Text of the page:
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Treasures of ancient civilization in North Iraq are threaten...

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Treasures of ancient civilization in North Iraq are threatened – Modification of historical landscape must stop

Jul-10-2012 at 06:24 AM (UTC+3 Nineveh, Assyria)

Bet-Nahren, Assyria: Khenis archaeological site: An image of the Assyrian Lamassu, a winged bull lies dynamited and left in a state of deterioration from years of neglect on the riverbank. The winged Lamassu bull, bullet holes from Kurdish militia target practice can be seen.
Treasures of ancient civilization in North Iraq are threatened – Modification of historical landscape must stop
by Assyria Council of Europe. June 07, 2012.

The site was built around 700 BC by the Assyrian King Sanharib. Wall reliefs with carvings and cuneiform inscriptions are decorating the cliff side. The carvings show images of King Sanharib, the winged bulls Lamassu and other figures that tell the story of the canal system. The reliefs and the gorge water diversion projects were part of the massive system of water works needed to feed the Khosr River running through Nineveh.There are many examples for changing the cultural nature of North Iraq into a Kurdish dominated one: The ruined site at Khenis (also known as the Gomel Gorge) is one example. It clearly demonstrates the neglect of the Assyrian and Iraqi cultural heritage by the Kurdish Regional Government.

The photographs below illustrate the destruction and neglect of the Khenis site. A few years ago the ancient cliff side was detonated reportedly on behalf of the KRG. As if this was not bad enough, observers told that Kurdish militia regularly practise their shooting exercises on ancient sites like these.

Figures of the ancient wall relief are now lying in the river bank; bullet holes have desecrated the figures and the remains of the cuneiform inscriptions.

A ‘Kurdification’ of North Iraq aimed at changing the cultural and historical landscape has been running for many years now. This is also evident in the attempt to change the historical name of Arbil (Akkadian: ‘four Gods’) into the Kurdish ‘Hewlar’. Even among Kurdish inhabitants ancient cultural sites don’t seem to be accepted as seen in the rejection of the Lamassu figures in Khenis by local inhabitants.

It is in the interest of all Iraqi citizens to preserve these testimonials of civilization in Iraq. The Kurdification of North Iraq must stop. Therefore the Assyria Council of Europe calls upon

the KRG and Kurdish authorities

  • to stop destroying the cultural heritage in North Iraq,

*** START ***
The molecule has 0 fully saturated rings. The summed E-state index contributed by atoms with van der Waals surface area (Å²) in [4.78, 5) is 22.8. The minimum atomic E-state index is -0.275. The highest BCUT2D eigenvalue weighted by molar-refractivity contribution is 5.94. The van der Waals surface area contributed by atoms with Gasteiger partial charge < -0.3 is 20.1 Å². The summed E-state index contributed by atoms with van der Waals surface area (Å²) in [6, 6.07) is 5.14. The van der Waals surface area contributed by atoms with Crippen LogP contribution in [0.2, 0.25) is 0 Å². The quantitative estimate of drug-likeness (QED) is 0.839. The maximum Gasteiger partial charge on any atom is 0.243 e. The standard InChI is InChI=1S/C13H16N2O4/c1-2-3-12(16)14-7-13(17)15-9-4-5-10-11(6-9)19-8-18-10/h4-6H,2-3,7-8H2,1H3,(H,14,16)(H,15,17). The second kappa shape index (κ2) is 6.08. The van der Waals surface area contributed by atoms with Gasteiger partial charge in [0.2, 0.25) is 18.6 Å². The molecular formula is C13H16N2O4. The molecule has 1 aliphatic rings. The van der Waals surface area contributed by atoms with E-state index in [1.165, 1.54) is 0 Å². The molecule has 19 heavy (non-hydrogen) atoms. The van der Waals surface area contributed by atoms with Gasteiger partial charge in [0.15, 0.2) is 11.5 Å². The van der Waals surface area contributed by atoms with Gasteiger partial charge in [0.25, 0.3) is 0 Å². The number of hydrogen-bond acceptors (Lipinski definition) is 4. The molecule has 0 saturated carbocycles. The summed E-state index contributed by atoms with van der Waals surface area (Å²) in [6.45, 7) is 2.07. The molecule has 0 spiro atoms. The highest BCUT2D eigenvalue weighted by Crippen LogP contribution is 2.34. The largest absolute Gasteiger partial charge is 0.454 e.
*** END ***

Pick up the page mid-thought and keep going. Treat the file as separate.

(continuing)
• to organize and fund the restoration of the Khenis site;

the Iraqi Government, the EU, the UNESCO and the international community

  • to strictly condemn these acts of vandalism,
  • to call for the restoration of the ancient site.

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1. RE: Treasures of ancient civilization in North Iraq are threatened – Modification of historical landscape must stop

Jul-10-2012 at 06:25 AM (UTC+3 Nineveh, Assyria)

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Treasures of ancient civilization in North Iraq are threatened – Modification of historical landscape must stop
http://www.atour.com/news/assyria/20120709c.html

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Assyria \ã-'sir-é-ä\ n (1998)   1:  an ancient empire of Ashur   2:  a democratic state in Bet-Nahren, Assyria (northern Iraq, northwestern Iran, southeastern Turkey and eastern Syria.)   3:  a democratic state that fosters the social and political rights to all of its inhabitants irrespective of their religion, race, or gender   4:  a democratic state that believes in the freedom of religion, conscience, language, education and culture in faithfulness to the principles of the United Nations Charter — Atour synonym

Ethnicity, Religion, Language
» Israeli, Jewish, Hebrew
» Assyrian, Christian, Aramaic
» Saudi Arabian, Muslim, Arabic
Assyrian \ã-'sir-é-an\ adj or n (1998)   1:  descendants of the ancient empire of Ashur   2:  the Assyrians, although representing but one single nation as the direct heirs of the ancient Assyrian Empire, are now doctrinally divided, inter sese, into five principle ecclesiastically designated religious sects with their corresponding hierarchies and distinct church governments, namely, Church of the East, Chaldean, Maronite, Syriac Orthodox and Syriac Catholic.  These formal divisions had their origin in the 5th century of the Christian Era.  No one can coherently understand the Assyrians as a whole until he can distinguish that which is religion or church from that which is nation -- a matter which is particularly difficult for the people from the western world to understand; for in the East, by force of circumstances beyond their control, religion has been made, from time immemorial, virtually into a criterion of nationality.   3:  the Assyrians have been referred to as Aramaean, Aramaye, Ashuraya, Ashureen, Ashuri, Ashuroyo, Assyrio-Chaldean, Aturaya, Chaldean, Chaldo, ChaldoAssyrian, ChaldoAssyrio, Jacobite, Kaldany, Kaldu, Kasdu, Malabar, Maronite, Maronaya, Nestorian, Nestornaye, Oromoye, Suraya, Syriac, Syrian, Syriani, Suryoye, Suryoyo and Telkeffee. — Assyrianism verb

Aramaic \ar-é-'máik\ n (1998)   1:  a Semitic language which became the lingua franca of the Middle East during the ancient Assyrian empire.   2:  has been referred to as Neo-Aramaic, Neo-Syriac, Classical Syriac, Syriac, Suryoyo, Swadaya and Turoyo.

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